Handling a Layoff
During turbulent economic times, lay-offs unfortunately become more prevalent. When faced with a lay-off, be sure to make time for yourself. Loss of a job ranks as one of the most difficult times in life, and you will need to maintain your health and well-being to start again strong. If you feel you need additional support, consider talking with a professional who can assist you through this time.
If you find yourself in a position of being laid-off keep in mind how you first got that job - you worked hard, and success followed. The same will happen again in the future. With that in mind, focus your efforts and energy on an aggressive and effective job search.
Prior to starting your search, take some time to evaluate your prior experiences and think about what worked well and what didn’t work well in your past jobs. Identify some goals you hope to achieve in your next position. Perhaps you would like to move to the public sector from the private sector, or refocus your practice in a different area. Is there a different type of legal setting that might better fit your interests, personality and/or work habits? Talk to a CDO counselor to discuss these issues.
Evaluate the Past and Focus on the Future
When the firm informs of the lay-off, respond with grace. You can politely express your disappointment with the decision, but reacting in a professional manner will serve you better in the future. Remember, you may need to rely on this firm to assist you in your job search.
There can be many reasons why the firm has decided to terminate your employment. Because the reason will dictate your course of action with future employers, you must find out the reason from your firm. The three most common reasons are (1) for financial reasons; (2) your work product was unsatisfactory; or (3) the firm didn’t think that you fit in with the firm’s culture. Hopefully the firm will discuss the reasons at the time they inform you of their decision. If not, you must be proactive in inquiring as to the reason for the non-offer by talking with supervisors or your mentor.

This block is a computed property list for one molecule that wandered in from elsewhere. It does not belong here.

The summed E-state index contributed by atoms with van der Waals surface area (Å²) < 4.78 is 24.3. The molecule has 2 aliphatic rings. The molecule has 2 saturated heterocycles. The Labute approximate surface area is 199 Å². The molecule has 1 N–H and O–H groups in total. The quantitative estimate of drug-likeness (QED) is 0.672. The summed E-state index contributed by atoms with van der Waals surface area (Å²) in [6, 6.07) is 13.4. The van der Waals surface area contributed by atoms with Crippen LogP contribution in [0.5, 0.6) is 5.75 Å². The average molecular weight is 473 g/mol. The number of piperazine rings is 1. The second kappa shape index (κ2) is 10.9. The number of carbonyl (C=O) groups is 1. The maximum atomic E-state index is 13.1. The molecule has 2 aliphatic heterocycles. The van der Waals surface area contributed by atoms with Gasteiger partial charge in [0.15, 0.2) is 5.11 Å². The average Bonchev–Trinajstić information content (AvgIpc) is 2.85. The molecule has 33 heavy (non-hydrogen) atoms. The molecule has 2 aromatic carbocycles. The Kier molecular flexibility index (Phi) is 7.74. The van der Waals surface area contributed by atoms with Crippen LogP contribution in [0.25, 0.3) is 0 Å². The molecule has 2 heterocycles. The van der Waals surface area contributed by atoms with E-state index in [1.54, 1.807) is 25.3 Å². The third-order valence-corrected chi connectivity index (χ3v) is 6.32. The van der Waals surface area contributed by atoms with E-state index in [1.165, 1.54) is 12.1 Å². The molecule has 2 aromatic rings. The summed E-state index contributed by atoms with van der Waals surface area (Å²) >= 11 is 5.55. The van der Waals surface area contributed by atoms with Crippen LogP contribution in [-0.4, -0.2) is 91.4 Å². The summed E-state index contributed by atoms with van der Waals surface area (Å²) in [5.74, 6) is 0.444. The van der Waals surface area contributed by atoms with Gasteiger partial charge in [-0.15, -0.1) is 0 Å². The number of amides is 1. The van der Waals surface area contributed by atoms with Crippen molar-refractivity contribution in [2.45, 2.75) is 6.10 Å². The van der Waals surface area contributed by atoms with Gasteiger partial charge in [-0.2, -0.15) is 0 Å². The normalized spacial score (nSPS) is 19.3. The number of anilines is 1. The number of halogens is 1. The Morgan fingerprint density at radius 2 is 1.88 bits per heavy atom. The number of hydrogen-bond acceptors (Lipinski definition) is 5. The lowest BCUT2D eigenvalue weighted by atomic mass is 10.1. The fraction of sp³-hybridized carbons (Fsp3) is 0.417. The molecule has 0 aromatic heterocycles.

If the firm informs you that financial reasons dictated the non-offer, ask follow-up questions regarding the exact number of people that will be laid-off. This information will be useful to you in talking with prospective employers. If the firm says that your work product was not up to par, seek constructive feedback regarding your weaknesses, which projects were sub par, and whether there were certain projects in which you performed well. You can then seek out the attorneys with whom you worked on the projects that turned out well and ask whether they will serve as a reference for you. If the firm informs you that you are not a good “fit,” ask for information regarding what specifically led them to that conclusion: whether it was a matter of one or more attorneys not getting along with you, or a specific incident in which you were involved, or some other factors. Again, this is important information for you to have when reflecting on your experience with prospective employers.
Upon first learning about a lay-off, below are some initial steps to take:
- Ask the employer about any severance pay, accrued vacation and sick pay.
- Request information on continuance of health and life insurance benefits.